Process’s Fundamental Requirements
Given the characteristics of leachate, the design and process selection for leachate treatment in landfills need to meet the following conditions:
● Meeting the requirements of water quantity changes.
The processing capacity of any chosen scale of water treatment process has an upper limit on water treatment. As a result, the design process should have a high anti-water pressure shock load capacity to accommodate large fluctuations in water quantity.
● High resistance to shock load due to water quality.
Because of the wide variation in leachate water quality, the treatment process must be shock-load resistant. Considering the significant decrease in leachate biodegradability and the imbalance of carbon and nitrogen ratio as landfill age increases is especially important.
● High capacity for COD and BOD removal.
The COD concentration in landfill leachate can range between 4000 and 20000 mg/l, and national environmental protection policies demand increasingly stringent water quality standards for leachate treatment effluent. As a result, the treatment process must have a very high organic pollutant removal capacity.
● Excellent denitrification efficiency.
The ammonia nitrogen concentration of landfill leachate typically ranges from hundreds to thousands of mg/L, which is tens to hundreds of times higher than that of municipal sewage. Furthermore, as a result of the project’s use of the GB16889-2008 standard, the discharge requirements for ammonia nitrogen and total nitrogen in the effluent are extremely stringent. Therefore, for ammonia nitrogen removal, the treatment process necessitates a denitrification rate greater than 99%.
● The treatment facility is stable, and the operation and management are straightforward.
● The treatment method is safe and environmentally friendly.
DTRO (Disc Tube Reverse Osmosis) Technology Overview
DTRO (Disc Tube Reverse Osmosis) is a cutting-edge reverse osmosis membrane technology. The component is built differently than traditional spiral-wound membranes. The disc tube membrane module’s feed channel features a patented flow channel design with an open channel. The feed solution enters the pressure vessel through the inlet and flows to the other end of the module through the channel between the guide plate and the housing.
The feed solution enters the guide plate through eight channels at the opposite end of the flange (as shown in Figure 1). The treated liquid flows through the filtration membrane as quickly as possible, then reverses 180o to the other membrane surface and flows into the following guide plate through the slot in the center of the guide plate (as shown in Figure 2).
On the membrane surface, this creates a double “S”-the shaped path from the guide plate’s circular edge to the center, back to the edge, and back to the center. Finally, the concentrated liquid emerges from the feed end flange. The DTRO module’s two guide plates are separated by 3mm, and the guide plate surface has protrusions arranged in a specific pattern.
This unique hydraulic design causes turbulence in the treated liquid as it passes through the membrane surface and collides with the protrusions under pressure, increasing the permeation rate and self-cleaning function, effectively avoiding membrane fouling and concentration polarization, and successfully extending the service life of the membrane module. Cleaning the module is also simple, making the disc tube membrane module suitable for harsh feed water conditions.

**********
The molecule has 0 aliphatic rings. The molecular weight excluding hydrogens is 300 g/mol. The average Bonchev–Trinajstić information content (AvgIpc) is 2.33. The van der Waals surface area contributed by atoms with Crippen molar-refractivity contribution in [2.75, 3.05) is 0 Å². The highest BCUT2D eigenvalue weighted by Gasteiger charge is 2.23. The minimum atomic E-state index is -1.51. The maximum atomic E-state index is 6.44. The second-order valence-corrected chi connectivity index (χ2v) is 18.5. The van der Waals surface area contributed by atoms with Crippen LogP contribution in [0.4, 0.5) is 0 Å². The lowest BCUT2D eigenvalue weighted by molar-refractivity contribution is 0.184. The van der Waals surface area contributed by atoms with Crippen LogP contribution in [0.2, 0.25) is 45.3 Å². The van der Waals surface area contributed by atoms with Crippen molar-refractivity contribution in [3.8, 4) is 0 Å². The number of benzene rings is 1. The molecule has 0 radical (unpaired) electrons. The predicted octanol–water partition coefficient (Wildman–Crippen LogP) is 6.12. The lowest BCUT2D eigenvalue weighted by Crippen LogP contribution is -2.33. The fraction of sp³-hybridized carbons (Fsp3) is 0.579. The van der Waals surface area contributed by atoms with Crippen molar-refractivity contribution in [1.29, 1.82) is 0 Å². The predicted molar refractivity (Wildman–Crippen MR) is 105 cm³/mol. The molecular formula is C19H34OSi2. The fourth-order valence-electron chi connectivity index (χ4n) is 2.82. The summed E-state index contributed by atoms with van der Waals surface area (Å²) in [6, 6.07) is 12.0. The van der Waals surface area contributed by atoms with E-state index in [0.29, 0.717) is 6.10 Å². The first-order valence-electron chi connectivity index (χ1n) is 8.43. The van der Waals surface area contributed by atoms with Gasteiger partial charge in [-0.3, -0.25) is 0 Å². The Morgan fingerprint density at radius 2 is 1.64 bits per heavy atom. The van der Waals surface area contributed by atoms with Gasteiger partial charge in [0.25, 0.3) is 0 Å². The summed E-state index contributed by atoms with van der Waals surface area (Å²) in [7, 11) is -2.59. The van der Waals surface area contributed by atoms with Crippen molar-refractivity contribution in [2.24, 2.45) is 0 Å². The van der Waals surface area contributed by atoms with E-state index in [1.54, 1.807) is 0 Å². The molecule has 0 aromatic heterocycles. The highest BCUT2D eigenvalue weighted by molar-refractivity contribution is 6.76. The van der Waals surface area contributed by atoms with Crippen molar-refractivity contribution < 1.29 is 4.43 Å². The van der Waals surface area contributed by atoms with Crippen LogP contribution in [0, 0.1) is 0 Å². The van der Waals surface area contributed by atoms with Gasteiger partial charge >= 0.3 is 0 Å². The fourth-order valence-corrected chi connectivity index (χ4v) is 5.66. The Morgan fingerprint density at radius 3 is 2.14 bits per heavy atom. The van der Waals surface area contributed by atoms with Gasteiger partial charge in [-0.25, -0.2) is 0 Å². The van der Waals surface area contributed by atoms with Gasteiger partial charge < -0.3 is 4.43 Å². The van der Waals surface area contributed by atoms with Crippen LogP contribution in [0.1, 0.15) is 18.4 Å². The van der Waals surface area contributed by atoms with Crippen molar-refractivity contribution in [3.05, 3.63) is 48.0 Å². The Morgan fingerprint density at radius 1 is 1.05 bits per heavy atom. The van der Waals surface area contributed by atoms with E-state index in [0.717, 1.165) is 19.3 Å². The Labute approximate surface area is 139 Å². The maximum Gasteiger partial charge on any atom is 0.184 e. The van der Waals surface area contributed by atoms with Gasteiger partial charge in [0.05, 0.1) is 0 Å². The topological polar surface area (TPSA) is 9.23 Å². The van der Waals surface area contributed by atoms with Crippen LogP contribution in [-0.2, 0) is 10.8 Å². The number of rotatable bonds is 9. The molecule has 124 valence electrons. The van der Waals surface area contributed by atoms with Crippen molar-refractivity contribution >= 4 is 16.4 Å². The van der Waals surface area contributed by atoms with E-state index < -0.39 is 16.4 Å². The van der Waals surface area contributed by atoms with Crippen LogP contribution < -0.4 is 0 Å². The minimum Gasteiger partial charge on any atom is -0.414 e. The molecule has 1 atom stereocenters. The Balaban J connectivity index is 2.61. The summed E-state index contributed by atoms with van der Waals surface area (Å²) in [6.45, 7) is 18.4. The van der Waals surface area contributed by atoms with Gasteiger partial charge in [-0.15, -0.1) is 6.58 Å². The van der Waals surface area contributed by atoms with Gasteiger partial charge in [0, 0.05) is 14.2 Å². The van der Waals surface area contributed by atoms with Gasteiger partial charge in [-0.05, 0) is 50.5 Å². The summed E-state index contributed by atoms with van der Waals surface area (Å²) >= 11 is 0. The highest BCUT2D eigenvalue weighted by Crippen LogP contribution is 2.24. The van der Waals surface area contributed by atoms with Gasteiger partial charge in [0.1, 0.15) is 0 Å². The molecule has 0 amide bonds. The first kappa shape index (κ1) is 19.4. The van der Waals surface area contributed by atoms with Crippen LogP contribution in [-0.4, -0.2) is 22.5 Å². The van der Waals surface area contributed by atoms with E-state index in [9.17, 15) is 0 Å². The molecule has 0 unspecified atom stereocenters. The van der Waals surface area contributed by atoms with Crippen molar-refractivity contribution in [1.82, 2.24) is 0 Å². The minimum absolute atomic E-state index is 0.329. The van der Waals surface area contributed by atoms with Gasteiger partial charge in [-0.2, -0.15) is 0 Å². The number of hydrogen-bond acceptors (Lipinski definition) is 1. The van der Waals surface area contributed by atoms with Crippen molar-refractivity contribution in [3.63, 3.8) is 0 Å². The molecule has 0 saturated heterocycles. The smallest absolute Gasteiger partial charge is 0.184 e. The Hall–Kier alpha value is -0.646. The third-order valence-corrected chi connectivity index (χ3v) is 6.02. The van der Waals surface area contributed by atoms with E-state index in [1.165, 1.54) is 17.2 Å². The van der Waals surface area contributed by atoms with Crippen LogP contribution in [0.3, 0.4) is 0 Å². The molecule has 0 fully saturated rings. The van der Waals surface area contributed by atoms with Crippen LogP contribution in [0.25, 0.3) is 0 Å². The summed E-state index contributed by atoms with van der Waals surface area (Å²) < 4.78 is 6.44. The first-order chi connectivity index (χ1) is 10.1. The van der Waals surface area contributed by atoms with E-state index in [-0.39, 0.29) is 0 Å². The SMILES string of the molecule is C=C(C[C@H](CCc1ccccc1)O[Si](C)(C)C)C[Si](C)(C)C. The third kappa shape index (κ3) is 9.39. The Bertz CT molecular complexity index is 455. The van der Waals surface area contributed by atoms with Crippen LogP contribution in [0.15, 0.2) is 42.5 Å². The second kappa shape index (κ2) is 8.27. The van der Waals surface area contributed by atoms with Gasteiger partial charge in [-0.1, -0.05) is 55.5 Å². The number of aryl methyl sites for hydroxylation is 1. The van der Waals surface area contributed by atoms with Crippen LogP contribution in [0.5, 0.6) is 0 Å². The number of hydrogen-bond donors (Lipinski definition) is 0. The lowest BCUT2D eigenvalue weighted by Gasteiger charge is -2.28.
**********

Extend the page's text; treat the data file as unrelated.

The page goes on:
This is a technical explanation of the benefits of using a disc-tube reverse osmosis membrane to treat leachate. Here are the main points:
● Reliable effluent quality that meets discharge standards, unaffected by leachate biodegradability.
Because the disc-tube reverse osmosis technology rejects pollutants at a high rate, the effluent can meet discharge standards in the early, middle, and late stages of leachate treatment without being affected by the leachate’s biodegradability or carbon-nitrogen ratio. This technology is especially useful for treating leachate from old landfills in the middle and late stages.
● Low investment and operating costs.
When compared to other processes, disc-tube reverse osmosis technology has the shortest process flow and the lowest energy consumption while meeting high-level discharge standards, resulting in low investment and operating costs. The operating costs of the two-stage DTRO are much lower than those of other treatment processes that can meet the new standards.
● Extended membrane life.
The DTRO components have a 3mm open wide channel and a unique flow guide disc with protrusions, allowing the fluid in the element to form a turbulent flow state, minimizing membrane fouling, pollution, and concentration polarization to the greatest extent possible.
The DTRO’s distinctive shape and hydraulic design make it simple to clean and restore flux after cleaning, extending membrane life. Practical engineering demonstrates that the lifespan of a first-stage DTRO membrane pack in treating original leachate can reach up to 3 years or even longer, and the lifespan of a second-stage DTRO can reach more than 5 years, which is difficult to achieve for available reverse osmosis treatment systems.
● Membrane components are simple to maintain.